• The project, being undertaken by developer Suleiman Shahbal, is to start in January.
• On Sunday, Buxton Welfare Association secretary general Baya Mwanyule said those who attended the public-participation exercise were not genuine residents.
A group of people claiming to be Buxton residents now say the Sh6 billion Buxton Regeneration Project should be suspended.
Under the project, 500 housing units are to be replaced by 1,86, but the residents say it is too expensive for them.
The project, being undertaken by the county government, is set to start in January after a three-day public participation exercise that ended on September 5 saw majority of the residents give it a thumbs up. The county has contracted a company associated with businessman and politician Suleiman Shabal.
However, on Sunday Buxton Welfare Association secretary general Baya Mwanyule said those who attended the public participation exercise were not genuine residents.
They met Nyali MP Mohammed Ali and former Mombasa Senator Hassan Omar, who are to help them petition the courts for suspension.
“The real residents have refused the project. What they called public participation was illegal. Buxton residents are poor and cannot afford the units as proposed,” said Mwanyule at the Renaissance Centre, Omar’s offices where most of his political activities are planned.
Omar is eyeing the Mombasa governor seat and so is Shahbal.
The Buxton estate units, owned by the county, include 150 units for the county staff and another 352 rental or purchasable units.
Currently, they are one- and two-bedroom units for which occupants pay Sh2,800 and Sh3,662 respectively.
Once completed, one-bedroom units will go for Sh1.8 million each, two-bedroom for Sh3 million and the three-bedroom units will go for Sh4.2 million. Bedsitters will go for less than Sh1 million.
On Sunday, Mwanyule said the residents cannot afford the prices.
“Our ages do not allow us to get mortgages. The youngest person that owns a house in Buxton is 45 years old,” Mwanyule said.
Nobert Aboga, who said he has been a Buxton resident since 1971, noted that at 13 per cent, the interest rates provided by the Housing Finance Company of Kenya is too high.
“For a Sh3 million two-bedroom unit, they want a deposit of Sh600,000. At the 13 per cent interest rate, it requires one to be paying Sh30,366 a month. This requires an income of at least Sh100,000 a month. Who in Buxton earns that much?” posed Aboga.
He called for a Tenancy Purchase Agreement instead.
“We have paid faithfully for all those years. The 500 units should be subsidised. The other units can go for whatever price,” Aboga said.
He said the houses are designed for certain people.
Frere Town MCA Charles Kitula said the project was never discussed in the Mombasa county assembly.
MP Ali described the project as swap deal between two businessmen, citing Governor Hassan Joho and Shahbal.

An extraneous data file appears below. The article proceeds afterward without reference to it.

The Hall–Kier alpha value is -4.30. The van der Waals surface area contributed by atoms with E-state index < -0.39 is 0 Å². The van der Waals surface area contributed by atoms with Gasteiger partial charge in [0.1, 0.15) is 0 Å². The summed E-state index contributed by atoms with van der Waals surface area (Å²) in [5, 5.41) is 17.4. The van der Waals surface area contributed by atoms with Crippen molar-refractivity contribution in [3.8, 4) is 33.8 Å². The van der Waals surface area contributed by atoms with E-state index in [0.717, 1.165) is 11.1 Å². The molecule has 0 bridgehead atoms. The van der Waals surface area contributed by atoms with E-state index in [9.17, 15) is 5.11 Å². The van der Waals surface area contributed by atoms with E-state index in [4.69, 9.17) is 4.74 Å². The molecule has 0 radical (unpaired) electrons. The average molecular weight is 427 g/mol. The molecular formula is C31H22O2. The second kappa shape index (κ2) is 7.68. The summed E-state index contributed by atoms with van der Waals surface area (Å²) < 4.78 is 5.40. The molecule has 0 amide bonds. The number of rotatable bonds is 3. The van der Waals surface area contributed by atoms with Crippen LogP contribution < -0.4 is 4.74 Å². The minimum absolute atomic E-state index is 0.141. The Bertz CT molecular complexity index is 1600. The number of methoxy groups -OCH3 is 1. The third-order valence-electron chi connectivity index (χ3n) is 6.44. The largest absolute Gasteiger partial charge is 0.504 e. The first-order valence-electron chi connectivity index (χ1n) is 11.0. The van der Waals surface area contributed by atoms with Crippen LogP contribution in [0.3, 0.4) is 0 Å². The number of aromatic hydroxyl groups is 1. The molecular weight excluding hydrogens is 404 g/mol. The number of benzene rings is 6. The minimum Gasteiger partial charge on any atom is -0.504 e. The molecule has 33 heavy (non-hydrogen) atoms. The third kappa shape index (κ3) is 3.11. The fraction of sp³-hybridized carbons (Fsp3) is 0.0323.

“If you want to build houses, build house in Moroto, Kambi Kikuyu, Kisumu Ndogo. The slum areas.”
Omar said he opposed the same project in 2013.
“Nothing has changed about the project,” he said.
However, Idris Abdulrahman, the security advisor in Governor Joho’s administration, told off the two politicians, saying they are talking from a point of ignorance.
He said the Regeneration Project will inject Sh6 billion into the Mombasa economy and create opportunities for empowerment of the youth, especially in Buxton.
The youth will be trained in various skills needed for the project and then be employed to work on the project.
“Don’t oppose for the sake of opposing. This is what Joho’s administration has proposed. What options are they putting on the table?
He said after 40 years, the houses in Buxton and other estates are in deplorable conditions and need serious rehabilitation.
Shahbal said change is usually not an easy thing to manage or accept because people are usually fond of their comfort zones.
“We must lose our comfort zones, make necessary sacrifices and usher in an era of change and prosperity. Whoever fights change in Mombasa is an enemy of our people,” he said.
Shahbal clarified that in 2013, he was opposed to the Sh200 billion project then, because the project had proposed 15-storey buildings, which he said would only make the units vertical slums.
“In 2013 and in 2017, it was part of my manifesto to do this kind of project. Where we disagreed was that I was insisting there had to be proper public participation like we have done,” he said.
He said such kinds of projects have to be properly tendered, something that he says was not the case in 2013.
“I objected to building 15 storeys because our culture does not accommodate that sort of lifestyle. I have seen these 15 storeys in other parts of the world. They become horizontal slums,” Shahbal said.
He insisted that Mombasa needs investments to stimulate it.
“Mombasa needs to plan for its growing population. Our people deserve better living conditions. Importantly, the economy of Mombasa needs heavy capital injection to produce jobs and economic benefits.
“Let’s choose hope over fear, change over comfort and opportunities over opposition,” Shahbal said.
But Omar termed it sad that Shahbal’s idea of investment is when he is the investor.
“This is the problem of installing businessmen in leadership,” he said.
He said there will be change in 2022 in both Mombasa county and the country.
“The new Mombasa county government and the Ruto-led national government will not honour any deal that was improperly done. We will give these residents the houses for free,” Omar said.
“You cannot give us a deal that is far less than what the public deserves.”